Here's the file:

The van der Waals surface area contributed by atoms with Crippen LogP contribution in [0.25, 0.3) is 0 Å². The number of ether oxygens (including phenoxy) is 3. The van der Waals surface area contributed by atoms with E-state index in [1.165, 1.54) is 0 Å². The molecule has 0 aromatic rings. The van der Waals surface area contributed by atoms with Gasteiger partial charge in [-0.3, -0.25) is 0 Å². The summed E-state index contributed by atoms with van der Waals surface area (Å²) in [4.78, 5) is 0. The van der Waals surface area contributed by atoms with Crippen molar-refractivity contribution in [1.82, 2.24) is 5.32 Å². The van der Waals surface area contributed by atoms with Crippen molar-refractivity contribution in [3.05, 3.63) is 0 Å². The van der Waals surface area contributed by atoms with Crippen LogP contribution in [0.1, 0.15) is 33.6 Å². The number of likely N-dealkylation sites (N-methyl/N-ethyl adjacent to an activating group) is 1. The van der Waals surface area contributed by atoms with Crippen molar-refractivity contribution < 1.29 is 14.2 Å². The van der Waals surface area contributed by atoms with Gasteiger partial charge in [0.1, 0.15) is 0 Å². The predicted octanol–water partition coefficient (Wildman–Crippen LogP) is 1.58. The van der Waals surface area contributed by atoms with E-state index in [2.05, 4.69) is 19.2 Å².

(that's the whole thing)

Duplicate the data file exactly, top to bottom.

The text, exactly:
The van der Waals surface area contributed by atoms with Crippen LogP contribution in [0.25, 0.3) is 0 Å². The number of ether oxygens (including phenoxy) is 3. The van der Waals surface area contributed by atoms with E-state index in [1.165, 1.54) is 0 Å². The molecule has 0 aromatic rings. The van der Waals surface area contributed by atoms with Gasteiger partial charge in [-0.3, -0.25) is 0 Å². The summed E-state index contributed by atoms with van der Waals surface area (Å²) in [4.78, 5) is 0. The van der Waals surface area contributed by atoms with Crippen molar-refractivity contribution in [1.82, 2.24) is 5.32 Å². The van der Waals surface area contributed by atoms with Crippen molar-refractivity contribution in [3.05, 3.63) is 0 Å². The van der Waals surface area contributed by atoms with Crippen LogP contribution in [0.1, 0.15) is 33.6 Å². The number of likely N-dealkylation sites (N-methyl/N-ethyl adjacent to an activating group) is 1. The van der Waals surface area contributed by atoms with Crippen molar-refractivity contribution < 1.29 is 14.2 Å². The van der Waals surface area contributed by atoms with Gasteiger partial charge in [0.1, 0.15) is 0 Å². The predicted octanol–water partition coefficient (Wildman–Crippen LogP) is 1.58. The van der Waals surface area contributed by atoms with E-state index in [2.05, 4.69) is 19.2 Å².